The Little Cigarette (El cigarrito)

Song by:
Víctor Jara
Testimony by:
Alfonso Padilla Silva
Experience in:

During Christmas 1973, I was one of some 600 men and 100 women prisoners in Concepción Regional Stadium.

The concentration camp officials allowed us to celebrate Christmas in the sports arena. To be precise, we were in one corner of the playing field and we used the pole vault pit as a stage.

Two professional radio broadcasters were excellent masters of ceremony, mixing covert messages with other more overt ones, all with a good dose of humour and good taste. They also recited poems.

For this event, Father Camilo Vial, later appointed bishop, provided us with a very good Spanish guitar. The priest played a very important role in defending the rights of political prisoners in the horrible conditions we were held.

Accompanying ourselves on that guitar, many political prisoners, men and women, sang either as soloists, in duos or in groups. I played Victor Jara’s song 'El cigarrito'.

Although strictly speaking, the song did not have a social or political message as such, to sing a song by Jara was tantamount to a tribute to him and to his example, and also to all the fallen comrades.

Another prisoner sang "El soldado", a poem by Rafael Alberti set to music by Ángel Parra.

The experience of prisoners in many concentration camps and jails throughout the country shows that engaging in cultural and artistic activity - whether it be creating and performing theatre, writing poems and stories, as well as essays, and producing crafts or music - was of vital importance in strengthening our personal and collective moral, an attitude of resistance and the sense of unity among political prisoners.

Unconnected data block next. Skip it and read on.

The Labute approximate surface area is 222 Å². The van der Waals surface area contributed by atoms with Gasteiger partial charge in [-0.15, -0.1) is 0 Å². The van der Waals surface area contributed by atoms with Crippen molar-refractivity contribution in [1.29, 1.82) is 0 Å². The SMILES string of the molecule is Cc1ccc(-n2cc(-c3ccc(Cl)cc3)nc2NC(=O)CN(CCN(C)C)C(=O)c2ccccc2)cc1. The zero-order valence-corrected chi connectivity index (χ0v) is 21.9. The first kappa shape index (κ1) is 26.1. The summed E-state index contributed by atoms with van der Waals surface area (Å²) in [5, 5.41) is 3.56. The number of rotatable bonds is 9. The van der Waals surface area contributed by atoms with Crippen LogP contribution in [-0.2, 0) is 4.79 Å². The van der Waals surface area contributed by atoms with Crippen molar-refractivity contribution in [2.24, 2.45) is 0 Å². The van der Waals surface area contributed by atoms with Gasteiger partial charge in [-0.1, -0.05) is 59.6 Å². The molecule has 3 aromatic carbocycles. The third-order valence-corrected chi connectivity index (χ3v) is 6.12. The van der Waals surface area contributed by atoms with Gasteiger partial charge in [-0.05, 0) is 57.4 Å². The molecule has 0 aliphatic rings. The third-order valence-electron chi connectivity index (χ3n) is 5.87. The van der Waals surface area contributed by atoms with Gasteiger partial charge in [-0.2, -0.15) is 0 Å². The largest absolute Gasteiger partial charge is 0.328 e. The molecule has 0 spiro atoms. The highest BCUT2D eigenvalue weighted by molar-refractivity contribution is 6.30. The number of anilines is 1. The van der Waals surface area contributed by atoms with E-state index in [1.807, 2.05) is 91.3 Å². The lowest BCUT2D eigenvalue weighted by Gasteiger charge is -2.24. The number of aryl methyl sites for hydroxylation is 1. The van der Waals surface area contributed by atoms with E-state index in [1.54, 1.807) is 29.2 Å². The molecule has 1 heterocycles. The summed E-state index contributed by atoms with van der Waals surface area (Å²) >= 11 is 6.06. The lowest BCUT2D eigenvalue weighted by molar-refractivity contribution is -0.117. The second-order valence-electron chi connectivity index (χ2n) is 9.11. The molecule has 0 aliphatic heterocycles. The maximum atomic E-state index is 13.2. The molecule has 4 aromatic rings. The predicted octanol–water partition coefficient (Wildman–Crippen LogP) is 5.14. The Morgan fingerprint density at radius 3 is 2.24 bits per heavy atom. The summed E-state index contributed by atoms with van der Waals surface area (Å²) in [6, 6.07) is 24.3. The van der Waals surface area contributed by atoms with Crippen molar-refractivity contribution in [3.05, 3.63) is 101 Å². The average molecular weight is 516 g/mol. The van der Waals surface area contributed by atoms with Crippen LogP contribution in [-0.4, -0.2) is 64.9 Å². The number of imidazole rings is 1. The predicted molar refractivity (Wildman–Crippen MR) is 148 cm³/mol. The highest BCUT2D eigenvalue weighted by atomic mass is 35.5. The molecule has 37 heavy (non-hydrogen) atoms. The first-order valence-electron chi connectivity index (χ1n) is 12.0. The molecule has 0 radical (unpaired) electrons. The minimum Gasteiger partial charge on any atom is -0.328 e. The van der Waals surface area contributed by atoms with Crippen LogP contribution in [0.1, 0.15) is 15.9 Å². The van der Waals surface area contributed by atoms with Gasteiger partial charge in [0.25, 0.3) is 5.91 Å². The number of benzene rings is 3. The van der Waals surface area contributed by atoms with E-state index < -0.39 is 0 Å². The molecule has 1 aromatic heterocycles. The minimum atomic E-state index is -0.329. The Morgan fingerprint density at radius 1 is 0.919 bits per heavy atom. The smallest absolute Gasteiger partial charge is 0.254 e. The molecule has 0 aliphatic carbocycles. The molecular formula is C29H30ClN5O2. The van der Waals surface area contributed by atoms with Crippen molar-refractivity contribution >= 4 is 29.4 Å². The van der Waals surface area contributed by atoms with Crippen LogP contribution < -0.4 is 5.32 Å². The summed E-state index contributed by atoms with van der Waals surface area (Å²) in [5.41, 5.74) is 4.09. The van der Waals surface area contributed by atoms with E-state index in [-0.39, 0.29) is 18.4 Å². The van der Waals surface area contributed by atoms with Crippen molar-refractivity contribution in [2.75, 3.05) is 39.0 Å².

Each time we engaged in artistic activity – with all the difficulties and limitations imposed by our difficult circumstance – it was an affirmation of humanity and life. Each accomplishment represented a small victory over the dictatorship.

Victims remembered in this testimony:


Published on: 15 December 2014


I’m going to roll myself a cigarette
if I’ve got tobacco
if I don’t, where can I get some?
more likely I can’t smoke.
ay ay ay you love me
ay ay ay you love me
ay ay ay.

I’m going to roll myself a cigarette
from my tobacco pouch
I smoke and toss the stub
and anyone who wants can pick it up.
ay ay ay you love me
ay ay ay you love me
ay ay ay.

When I wake up in the cold
I light a yard-long cigarette
and I warm my face
with the lit cigarette.
ay ay ay you love me
ay ay ay you love me
ay ay ay.